Today, restaurant marketing strategies often include exploring the latest and greatest trends such as mobile payments, micro-restaurants (think food trucks) or the happy hour phenomenon. Despite the abundance of new marketing trends at a restaurant’s disposal, there’s always room for a staple 20th century branding tool, the mascot.
If used successfully, restaurant mascots can increase sales by building relationships and loyalty with guests.
Often larger than life, these characters are very effective branding spokespeople who can help connect your company with customers, particularly families. Children adore cartoons, and before they even learn to read, they are capable of recognizing their favorite brands. By owning the brand ‘personality’, mascots can evoke the emotional side of guests, allowing them to engage with relatable behaviors or problems.
With the need for transparency driving many marketing strategies, mascots are a great brand spokesperson. With a twinkle in their eye, mascots can communicate specific benefits such as nutritional information, or they can take on tough topics like bullying.
Take Boston Pizza’s (BP’s) mascot Lionel, for example. He mentors children by emphasizing the importance of being a team player and by fostering inclusiveness. Although Lionel has been featured in BP’s marketing throughout the years, his role has been greatly expanded recently through the company’s integrated in-store kids program. By utilizing the kids program and growing Lionel’s personality and story, BP has noticed a marked uptick in brand interaction with the family segment.
Restaurant mascots: Keeping your brand top of mind
“Our mascot has been a great tool to help keep our brand top of mind locally in a way that speaks to the heart, and this resonates with children and families alike in communities across Canada,” notes Jaclyn Fazio, Marketing Manager – Community, Boston Pizza International. “Lionel can be spotted anywhere from our interactive kids app, to community events, parades, walks, and birthday parties.”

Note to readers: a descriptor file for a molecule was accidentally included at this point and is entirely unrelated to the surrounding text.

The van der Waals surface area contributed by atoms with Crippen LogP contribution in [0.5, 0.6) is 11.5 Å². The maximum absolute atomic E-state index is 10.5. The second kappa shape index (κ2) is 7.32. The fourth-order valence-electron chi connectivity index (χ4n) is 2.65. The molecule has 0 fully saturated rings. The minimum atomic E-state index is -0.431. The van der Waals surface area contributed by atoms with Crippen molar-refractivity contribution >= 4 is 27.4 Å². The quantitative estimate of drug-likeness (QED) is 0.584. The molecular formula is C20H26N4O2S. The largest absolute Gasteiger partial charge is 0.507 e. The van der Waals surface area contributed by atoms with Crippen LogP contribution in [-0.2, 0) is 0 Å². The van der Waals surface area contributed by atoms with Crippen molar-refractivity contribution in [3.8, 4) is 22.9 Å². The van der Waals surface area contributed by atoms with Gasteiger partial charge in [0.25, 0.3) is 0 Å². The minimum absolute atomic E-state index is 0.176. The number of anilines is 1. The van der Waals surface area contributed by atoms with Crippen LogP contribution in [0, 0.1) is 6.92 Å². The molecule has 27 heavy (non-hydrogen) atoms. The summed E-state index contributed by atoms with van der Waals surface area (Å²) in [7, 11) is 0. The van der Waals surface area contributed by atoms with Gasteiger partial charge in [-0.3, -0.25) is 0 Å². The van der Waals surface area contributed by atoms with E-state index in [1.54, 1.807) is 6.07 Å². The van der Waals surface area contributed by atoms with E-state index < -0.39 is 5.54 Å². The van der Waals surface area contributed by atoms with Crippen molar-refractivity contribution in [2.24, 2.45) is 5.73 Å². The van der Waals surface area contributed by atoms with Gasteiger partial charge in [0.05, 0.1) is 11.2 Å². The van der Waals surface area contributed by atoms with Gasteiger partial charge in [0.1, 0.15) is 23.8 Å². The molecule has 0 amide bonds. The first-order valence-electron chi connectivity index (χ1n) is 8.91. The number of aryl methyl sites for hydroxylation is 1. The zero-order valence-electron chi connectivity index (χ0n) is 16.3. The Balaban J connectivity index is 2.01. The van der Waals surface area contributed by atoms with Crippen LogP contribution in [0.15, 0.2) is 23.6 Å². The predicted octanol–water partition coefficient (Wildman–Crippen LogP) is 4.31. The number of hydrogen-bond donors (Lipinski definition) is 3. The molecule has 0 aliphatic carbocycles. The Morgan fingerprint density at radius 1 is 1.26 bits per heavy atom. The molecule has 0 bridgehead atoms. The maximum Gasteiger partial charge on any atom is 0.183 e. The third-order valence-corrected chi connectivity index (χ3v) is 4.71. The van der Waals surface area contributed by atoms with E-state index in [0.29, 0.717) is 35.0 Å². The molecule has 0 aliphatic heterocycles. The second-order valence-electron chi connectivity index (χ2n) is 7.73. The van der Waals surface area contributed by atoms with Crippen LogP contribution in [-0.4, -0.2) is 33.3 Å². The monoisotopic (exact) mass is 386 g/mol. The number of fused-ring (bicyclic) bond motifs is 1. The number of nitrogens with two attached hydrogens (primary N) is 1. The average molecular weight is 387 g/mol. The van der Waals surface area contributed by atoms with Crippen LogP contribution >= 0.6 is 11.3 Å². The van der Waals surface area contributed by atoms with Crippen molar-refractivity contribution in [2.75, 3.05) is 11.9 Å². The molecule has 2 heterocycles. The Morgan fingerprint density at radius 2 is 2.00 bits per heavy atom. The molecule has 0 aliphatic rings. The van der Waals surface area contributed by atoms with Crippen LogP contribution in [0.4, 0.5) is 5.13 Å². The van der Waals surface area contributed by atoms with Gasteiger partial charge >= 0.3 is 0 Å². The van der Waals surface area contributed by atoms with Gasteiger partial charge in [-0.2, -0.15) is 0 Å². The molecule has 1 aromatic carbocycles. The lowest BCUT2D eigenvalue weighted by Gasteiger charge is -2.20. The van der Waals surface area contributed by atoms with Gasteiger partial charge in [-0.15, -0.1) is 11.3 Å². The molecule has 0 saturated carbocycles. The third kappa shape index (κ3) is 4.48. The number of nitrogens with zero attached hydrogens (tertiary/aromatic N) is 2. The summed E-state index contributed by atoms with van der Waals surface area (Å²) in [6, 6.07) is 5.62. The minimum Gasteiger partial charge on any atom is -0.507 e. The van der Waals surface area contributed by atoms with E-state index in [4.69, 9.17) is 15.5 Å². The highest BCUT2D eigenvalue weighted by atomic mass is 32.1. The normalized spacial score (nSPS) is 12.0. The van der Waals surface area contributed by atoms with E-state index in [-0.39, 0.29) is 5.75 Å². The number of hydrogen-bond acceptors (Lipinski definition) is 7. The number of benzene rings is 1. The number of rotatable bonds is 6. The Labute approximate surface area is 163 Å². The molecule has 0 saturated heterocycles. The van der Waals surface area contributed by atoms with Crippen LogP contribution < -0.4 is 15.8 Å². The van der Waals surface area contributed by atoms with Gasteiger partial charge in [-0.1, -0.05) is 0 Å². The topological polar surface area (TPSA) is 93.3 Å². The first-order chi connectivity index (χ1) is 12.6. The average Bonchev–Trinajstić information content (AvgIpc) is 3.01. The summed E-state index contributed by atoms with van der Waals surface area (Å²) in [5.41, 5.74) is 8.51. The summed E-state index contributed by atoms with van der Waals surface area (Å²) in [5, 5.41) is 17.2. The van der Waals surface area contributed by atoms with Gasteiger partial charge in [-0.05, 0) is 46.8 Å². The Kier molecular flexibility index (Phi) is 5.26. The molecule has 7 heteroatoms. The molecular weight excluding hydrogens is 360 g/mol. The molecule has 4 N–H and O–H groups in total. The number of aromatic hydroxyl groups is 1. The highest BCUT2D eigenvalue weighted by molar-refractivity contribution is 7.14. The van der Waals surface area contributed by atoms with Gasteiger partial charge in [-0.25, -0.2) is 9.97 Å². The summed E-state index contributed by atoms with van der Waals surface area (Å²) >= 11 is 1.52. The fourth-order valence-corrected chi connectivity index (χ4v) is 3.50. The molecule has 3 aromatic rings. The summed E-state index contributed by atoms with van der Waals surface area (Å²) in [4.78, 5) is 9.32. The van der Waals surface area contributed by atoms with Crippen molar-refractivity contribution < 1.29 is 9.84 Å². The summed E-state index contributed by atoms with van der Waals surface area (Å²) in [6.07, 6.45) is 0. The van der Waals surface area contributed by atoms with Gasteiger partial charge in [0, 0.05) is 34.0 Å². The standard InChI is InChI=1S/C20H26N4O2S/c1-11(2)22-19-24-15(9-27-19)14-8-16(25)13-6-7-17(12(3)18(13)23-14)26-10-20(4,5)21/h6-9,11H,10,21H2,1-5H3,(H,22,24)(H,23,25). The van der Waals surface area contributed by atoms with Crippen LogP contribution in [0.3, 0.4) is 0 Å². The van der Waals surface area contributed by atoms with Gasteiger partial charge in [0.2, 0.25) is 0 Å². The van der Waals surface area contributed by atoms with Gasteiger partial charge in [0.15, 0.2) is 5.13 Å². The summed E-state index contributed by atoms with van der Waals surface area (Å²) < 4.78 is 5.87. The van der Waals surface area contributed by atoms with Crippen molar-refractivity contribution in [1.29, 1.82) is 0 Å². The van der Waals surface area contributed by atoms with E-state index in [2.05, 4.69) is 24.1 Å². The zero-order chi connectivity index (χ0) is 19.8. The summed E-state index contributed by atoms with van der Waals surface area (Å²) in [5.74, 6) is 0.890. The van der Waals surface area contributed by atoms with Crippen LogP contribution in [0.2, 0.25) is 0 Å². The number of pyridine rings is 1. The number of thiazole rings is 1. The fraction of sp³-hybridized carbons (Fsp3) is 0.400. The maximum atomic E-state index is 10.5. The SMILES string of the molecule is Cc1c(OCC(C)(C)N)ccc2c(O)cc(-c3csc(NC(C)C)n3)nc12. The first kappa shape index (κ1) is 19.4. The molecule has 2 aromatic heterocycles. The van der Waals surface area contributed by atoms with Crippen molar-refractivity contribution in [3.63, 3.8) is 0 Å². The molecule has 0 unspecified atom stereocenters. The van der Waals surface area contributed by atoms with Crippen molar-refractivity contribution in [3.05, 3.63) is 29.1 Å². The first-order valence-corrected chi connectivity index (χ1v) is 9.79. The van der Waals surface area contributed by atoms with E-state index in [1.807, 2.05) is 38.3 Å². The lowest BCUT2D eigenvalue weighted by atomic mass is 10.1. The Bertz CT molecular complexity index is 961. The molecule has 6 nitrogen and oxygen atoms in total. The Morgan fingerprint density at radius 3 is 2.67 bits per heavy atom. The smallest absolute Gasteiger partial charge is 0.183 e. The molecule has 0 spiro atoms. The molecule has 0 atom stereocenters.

By owning a mascot with a relatable personality, restaurants can make messaging more fun and engaging for all guests.
Beyond messaging, a mascot’s key strength is the ability to be physically present at a variety of local store marketing efforts. Hosting a birthday party is a great way for mascots to connect and build relations with guests. Mascots are also integral to a restaurant’s social responsibility; they can help bring awareness to specific initiatives through a variety of programs in schools, in the community and at sporting events. Store openings are another great opportunity to get the mascot involved – as a great brand ambassador and to generate buzz and excitement with the family segment.
Integrated marketing program
The best part about mascots, though, is their ability to participate in integrated marketing programs, specifically on social media. Using a mascot online is a great way to speak to guests; mascots can now come to life through Facebook pages, website animations and mobile apps.
“If we signed our Facebook posts ‘from the marketing department’, that would be a little awkward,” states Beth Mansfield, director of PR for Carl’s Jr. and Hardee’s. Social media is a staple in our lives, and it has become a playground for animated mascots who can bring stories and content to life.
Whether it’s revitalizing an outdated brand character or creating a new one, mascots bring a host of benefits and can add authenticity to your brand. Your mascot, who is aligned with your corporate goals and culture, is a timeless spokesperson who can earn a place in your guests’ hearts from childhood and into adulthood. “
As long as restaurants want to appeal to kids,” says marketing analyst Joel Cohen, “mascots will play an important role in their marketing.”